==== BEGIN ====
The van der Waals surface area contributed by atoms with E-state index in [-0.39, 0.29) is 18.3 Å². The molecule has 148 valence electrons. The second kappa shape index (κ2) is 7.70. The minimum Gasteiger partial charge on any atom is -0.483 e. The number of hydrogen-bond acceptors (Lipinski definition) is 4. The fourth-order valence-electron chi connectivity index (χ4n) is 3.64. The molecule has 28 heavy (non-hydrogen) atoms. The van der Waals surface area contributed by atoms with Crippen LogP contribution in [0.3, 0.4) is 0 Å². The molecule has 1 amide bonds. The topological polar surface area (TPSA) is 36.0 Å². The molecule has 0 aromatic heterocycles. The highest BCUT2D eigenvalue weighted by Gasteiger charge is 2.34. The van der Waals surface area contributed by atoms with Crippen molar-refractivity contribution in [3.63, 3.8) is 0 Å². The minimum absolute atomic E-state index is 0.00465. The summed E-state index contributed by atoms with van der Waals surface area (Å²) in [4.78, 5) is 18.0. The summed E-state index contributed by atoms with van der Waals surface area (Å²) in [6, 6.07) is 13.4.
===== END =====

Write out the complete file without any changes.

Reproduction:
The van der Waals surface area contributed by atoms with E-state index in [-0.39, 0.29) is 18.3 Å². The molecule has 148 valence electrons. The second kappa shape index (κ2) is 7.70. The minimum Gasteiger partial charge on any atom is -0.483 e. The number of hydrogen-bond acceptors (Lipinski definition) is 4. The fourth-order valence-electron chi connectivity index (χ4n) is 3.64. The molecule has 28 heavy (non-hydrogen) atoms. The van der Waals surface area contributed by atoms with Crippen LogP contribution in [0.3, 0.4) is 0 Å². The molecule has 1 amide bonds. The topological polar surface area (TPSA) is 36.0 Å². The molecule has 0 aromatic heterocycles. The highest BCUT2D eigenvalue weighted by Gasteiger charge is 2.34. The van der Waals surface area contributed by atoms with Crippen molar-refractivity contribution in [3.63, 3.8) is 0 Å². The minimum absolute atomic E-state index is 0.00465. The summed E-state index contributed by atoms with van der Waals surface area (Å²) in [4.78, 5) is 18.0. The summed E-state index contributed by atoms with van der Waals surface area (Å²) in [6, 6.07) is 13.4.